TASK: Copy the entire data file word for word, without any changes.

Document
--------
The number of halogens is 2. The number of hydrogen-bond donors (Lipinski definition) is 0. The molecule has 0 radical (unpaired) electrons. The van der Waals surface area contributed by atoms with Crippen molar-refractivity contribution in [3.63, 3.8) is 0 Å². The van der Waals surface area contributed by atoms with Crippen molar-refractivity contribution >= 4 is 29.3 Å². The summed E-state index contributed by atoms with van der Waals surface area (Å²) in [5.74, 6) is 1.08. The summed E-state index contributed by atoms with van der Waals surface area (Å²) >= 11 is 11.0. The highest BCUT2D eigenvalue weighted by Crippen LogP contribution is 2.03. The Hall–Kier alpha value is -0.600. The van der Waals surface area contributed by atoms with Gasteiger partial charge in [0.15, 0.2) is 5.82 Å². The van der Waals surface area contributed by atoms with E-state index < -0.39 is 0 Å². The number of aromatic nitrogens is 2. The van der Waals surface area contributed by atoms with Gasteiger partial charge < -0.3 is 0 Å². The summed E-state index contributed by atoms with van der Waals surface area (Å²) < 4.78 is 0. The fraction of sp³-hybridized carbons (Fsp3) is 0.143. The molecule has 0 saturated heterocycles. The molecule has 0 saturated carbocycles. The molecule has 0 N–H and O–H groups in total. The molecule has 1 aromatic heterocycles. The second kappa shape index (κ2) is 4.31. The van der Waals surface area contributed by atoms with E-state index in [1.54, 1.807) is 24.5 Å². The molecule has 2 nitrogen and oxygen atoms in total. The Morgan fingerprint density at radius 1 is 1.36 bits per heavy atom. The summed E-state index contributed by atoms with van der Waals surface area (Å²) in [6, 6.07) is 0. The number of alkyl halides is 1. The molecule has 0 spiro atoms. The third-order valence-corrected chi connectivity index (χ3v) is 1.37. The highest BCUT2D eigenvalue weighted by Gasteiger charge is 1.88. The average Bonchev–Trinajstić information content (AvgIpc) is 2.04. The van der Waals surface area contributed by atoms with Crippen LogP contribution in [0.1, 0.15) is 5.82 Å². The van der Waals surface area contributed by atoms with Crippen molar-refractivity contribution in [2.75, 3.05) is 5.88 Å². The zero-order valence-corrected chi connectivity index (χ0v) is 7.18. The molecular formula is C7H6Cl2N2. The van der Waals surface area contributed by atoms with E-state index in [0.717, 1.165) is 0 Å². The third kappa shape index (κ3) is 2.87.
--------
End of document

The number of halogens is 2. The number of hydrogen-bond donors (Lipinski definition) is 0. The molecule has 0 radical (unpaired) electrons. The van der Waals surface area contributed by atoms with Crippen molar-refractivity contribution in [3.63, 3.8) is 0 Å². The van der Waals surface area contributed by atoms with Crippen molar-refractivity contribution >= 4 is 29.3 Å². The summed E-state index contributed by atoms with van der Waals surface area (Å²) in [5.74, 6) is 1.08. The summed E-state index contributed by atoms with van der Waals surface area (Å²) >= 11 is 11.0. The highest BCUT2D eigenvalue weighted by Crippen LogP contribution is 2.03. The Hall–Kier alpha value is -0.600. The van der Waals surface area contributed by atoms with Gasteiger partial charge in [0.15, 0.2) is 5.82 Å². The van der Waals surface area contributed by atoms with E-state index < -0.39 is 0 Å². The number of aromatic nitrogens is 2. The van der Waals surface area contributed by atoms with Gasteiger partial charge < -0.3 is 0 Å². The summed E-state index contributed by atoms with van der Waals surface area (Å²) < 4.78 is 0. The fraction of sp³-hybridized carbons (Fsp3) is 0.143. The molecule has 0 saturated heterocycles. The molecule has 0 saturated carbocycles. The molecule has 0 N–H and O–H groups in total. The molecule has 1 aromatic heterocycles. The second kappa shape index (κ2) is 4.31. The van der Waals surface area contributed by atoms with E-state index in [1.54, 1.807) is 24.5 Å². The molecule has 2 nitrogen and oxygen atoms in total. The Morgan fingerprint density at radius 1 is 1.36 bits per heavy atom. The summed E-state index contributed by atoms with van der Waals surface area (Å²) in [6, 6.07) is 0. The number of alkyl halides is 1. The molecule has 0 spiro atoms. The third-order valence-corrected chi connectivity index (χ3v) is 1.37. The highest BCUT2D eigenvalue weighted by Gasteiger charge is 1.88. The average Bonchev–Trinajstić information content (AvgIpc) is 2.04. The van der Waals surface area contributed by atoms with Crippen LogP contribution in [0.1, 0.15) is 5.82 Å². The van der Waals surface area contributed by atoms with Crippen molar-refractivity contribution in [2.75, 3.05) is 5.88 Å². The zero-order valence-corrected chi connectivity index (χ0v) is 7.18. The molecular formula is C7H6Cl2N2. The van der Waals surface area contributed by atoms with E-state index in [0.717, 1.165) is 0 Å². The third kappa shape index (κ3) is 2.87.